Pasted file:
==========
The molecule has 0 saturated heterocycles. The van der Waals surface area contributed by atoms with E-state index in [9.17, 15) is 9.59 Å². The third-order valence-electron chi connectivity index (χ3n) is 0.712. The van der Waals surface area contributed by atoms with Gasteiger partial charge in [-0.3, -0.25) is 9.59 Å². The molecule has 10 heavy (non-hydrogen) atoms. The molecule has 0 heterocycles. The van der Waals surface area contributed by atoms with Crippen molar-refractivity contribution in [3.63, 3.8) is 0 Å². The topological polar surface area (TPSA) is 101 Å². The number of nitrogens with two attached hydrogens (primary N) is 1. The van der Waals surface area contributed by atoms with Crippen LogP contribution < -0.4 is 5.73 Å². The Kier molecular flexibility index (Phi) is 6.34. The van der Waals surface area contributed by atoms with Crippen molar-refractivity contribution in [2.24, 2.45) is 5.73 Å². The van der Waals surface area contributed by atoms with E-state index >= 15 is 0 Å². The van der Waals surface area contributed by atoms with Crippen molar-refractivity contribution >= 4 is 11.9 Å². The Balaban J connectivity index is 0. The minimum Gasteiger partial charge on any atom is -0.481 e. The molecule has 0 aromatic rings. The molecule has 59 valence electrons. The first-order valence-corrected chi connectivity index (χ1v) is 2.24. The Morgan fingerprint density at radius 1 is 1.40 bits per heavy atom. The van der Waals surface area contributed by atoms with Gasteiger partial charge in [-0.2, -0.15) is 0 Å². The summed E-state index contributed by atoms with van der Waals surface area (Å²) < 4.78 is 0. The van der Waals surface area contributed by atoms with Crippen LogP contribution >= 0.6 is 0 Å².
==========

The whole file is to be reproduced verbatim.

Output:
The molecule has 0 saturated heterocycles. The van der Waals surface area contributed by atoms with E-state index in [9.17, 15) is 9.59 Å². The third-order valence-electron chi connectivity index (χ3n) is 0.712. The van der Waals surface area contributed by atoms with Gasteiger partial charge in [-0.3, -0.25) is 9.59 Å². The molecule has 10 heavy (non-hydrogen) atoms. The molecule has 0 heterocycles. The van der Waals surface area contributed by atoms with Crippen molar-refractivity contribution in [3.63, 3.8) is 0 Å². The topological polar surface area (TPSA) is 101 Å². The number of nitrogens with two attached hydrogens (primary N) is 1. The van der Waals surface area contributed by atoms with Crippen LogP contribution < -0.4 is 5.73 Å². The Kier molecular flexibility index (Phi) is 6.34. The van der Waals surface area contributed by atoms with Crippen molar-refractivity contribution in [2.24, 2.45) is 5.73 Å². The van der Waals surface area contributed by atoms with E-state index >= 15 is 0 Å². The van der Waals surface area contributed by atoms with Crippen molar-refractivity contribution >= 4 is 11.9 Å². The Balaban J connectivity index is 0. The minimum Gasteiger partial charge on any atom is -0.481 e. The molecule has 0 aromatic rings. The molecule has 59 valence electrons. The first-order valence-corrected chi connectivity index (χ1v) is 2.24. The Morgan fingerprint density at radius 1 is 1.40 bits per heavy atom. The van der Waals surface area contributed by atoms with Gasteiger partial charge in [-0.2, -0.15) is 0 Å². The summed E-state index contributed by atoms with van der Waals surface area (Å²) < 4.78 is 0. The van der Waals surface area contributed by atoms with Crippen LogP contribution >= 0.6 is 0 Å².